One of my favourite moments at Sunday morning worship is the organ improvisation after the Gospel reading, given as the procession returns from the middle of the church to the front.

It is often very adventurous, and if I am about to preach on the reading, I find myself wondering while stepping up to the pulpit whether the organist and I agree about its interpretation! 

My own chance for improvisation comes not on Sundays, but at quiet midweek services, where perhaps a handful of the faithful are gathering for communion. After the gospel reading, people sit down and I start spieling off. In polite circles it is called a homily, but really it’s an act of extemporization. You discover as you speak what you believe, sometimes quite passionately, what is on your mind, and what connects with others listening. It’s risky but fun.

The Southern Cathedrals Festival ( will soon be upon us – July 10-14. This year it includes popular innovation among the more traditional, much-loved offering. We owe great gratitude to our Director of Music, Dr Andy Lumsden, and the whole team behind him devising and driving the programme.

At SCF it will be a delight to see Jonathan Hope again, who worked under Andy when an organ scholar in Winchester, who is now Assistant Director of Music at Gloucester Cathedral. He will be improvising to the 1925 film The Phantom of the Opera, starring Lon Chaney. It will be a great disappointment if Jonathan does not sit in the organ loft between guttering candles wearing a large black cape!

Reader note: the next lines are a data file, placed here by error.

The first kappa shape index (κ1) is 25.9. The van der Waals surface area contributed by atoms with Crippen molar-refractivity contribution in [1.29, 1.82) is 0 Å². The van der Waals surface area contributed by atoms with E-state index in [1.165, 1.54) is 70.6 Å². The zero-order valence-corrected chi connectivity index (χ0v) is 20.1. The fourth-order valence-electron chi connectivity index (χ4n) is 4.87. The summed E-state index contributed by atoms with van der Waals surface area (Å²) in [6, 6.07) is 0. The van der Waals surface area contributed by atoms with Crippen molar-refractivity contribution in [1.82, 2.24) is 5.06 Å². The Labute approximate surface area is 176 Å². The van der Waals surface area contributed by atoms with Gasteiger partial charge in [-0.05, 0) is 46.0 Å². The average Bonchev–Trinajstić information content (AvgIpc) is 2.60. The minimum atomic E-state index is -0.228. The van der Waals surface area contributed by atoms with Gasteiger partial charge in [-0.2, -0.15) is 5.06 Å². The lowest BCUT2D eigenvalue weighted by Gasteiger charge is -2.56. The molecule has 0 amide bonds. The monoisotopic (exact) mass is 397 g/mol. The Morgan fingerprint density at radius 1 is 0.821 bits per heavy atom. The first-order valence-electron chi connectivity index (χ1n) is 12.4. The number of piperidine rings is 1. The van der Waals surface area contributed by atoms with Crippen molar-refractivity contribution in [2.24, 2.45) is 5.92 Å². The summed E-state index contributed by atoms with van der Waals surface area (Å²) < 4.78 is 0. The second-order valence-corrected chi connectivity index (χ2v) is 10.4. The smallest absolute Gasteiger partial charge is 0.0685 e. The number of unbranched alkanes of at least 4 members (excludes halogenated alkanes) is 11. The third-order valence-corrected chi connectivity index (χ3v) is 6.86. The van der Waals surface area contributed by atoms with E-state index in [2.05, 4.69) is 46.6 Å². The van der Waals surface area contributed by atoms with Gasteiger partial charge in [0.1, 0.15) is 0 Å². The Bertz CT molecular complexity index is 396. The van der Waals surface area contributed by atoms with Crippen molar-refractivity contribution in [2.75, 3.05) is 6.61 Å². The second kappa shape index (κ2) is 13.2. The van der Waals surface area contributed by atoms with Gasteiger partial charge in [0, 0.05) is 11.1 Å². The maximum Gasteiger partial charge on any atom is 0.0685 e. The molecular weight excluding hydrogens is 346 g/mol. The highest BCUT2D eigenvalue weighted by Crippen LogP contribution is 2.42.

Improvisation is not only fun, it is a necessary skill, closely related to intelligence and creativity. Perhaps you still have nightmares about staring at an exam paper and not finding any of the questions you had prepared, having to put something together in short order to answer the question.

In times of crisis all these aspects of improvisation are necessary because one is constantly dealing with the unexpected; and beyond intelligence and creativity, there is a call on integrity, to try to act consistently with the truth as one currently sees it, mindful and respectful of others who may see things differently. As in all improvisation, mistakes and mishaps are bound to occur and have to be accepted and acknowledged as part of the journey toward deeper and surer foundations.

A hymn, which we enjoy singing to Herbert Howell’s stirring tune named after his son Michael, comes to mind. It reminds us of the only true basis on which we can improvise, and the trust involved in daring to do this as best we can. The first and last verses run:

All my hope on God is founded;
he doth still my trust renew.
Me through change and chance he guideth,
only good and only true.
God unknown,
he alone
calls my heart to be his own.

Still from earth to God eternal
sacrifice of praise be done,
high above all praises praising
for the gift of Christ his Son.
Christ doth call
one and all:
ye who follow shall not fall.

Please do book into SCF, a celebration not only of improvisation but supreme performance and of all that is good and uplifting in the choral traditions of Salisbury, Chichester and Winchester Cathedrals. We look forward very much to seeing you there.

Canon Roland Riem,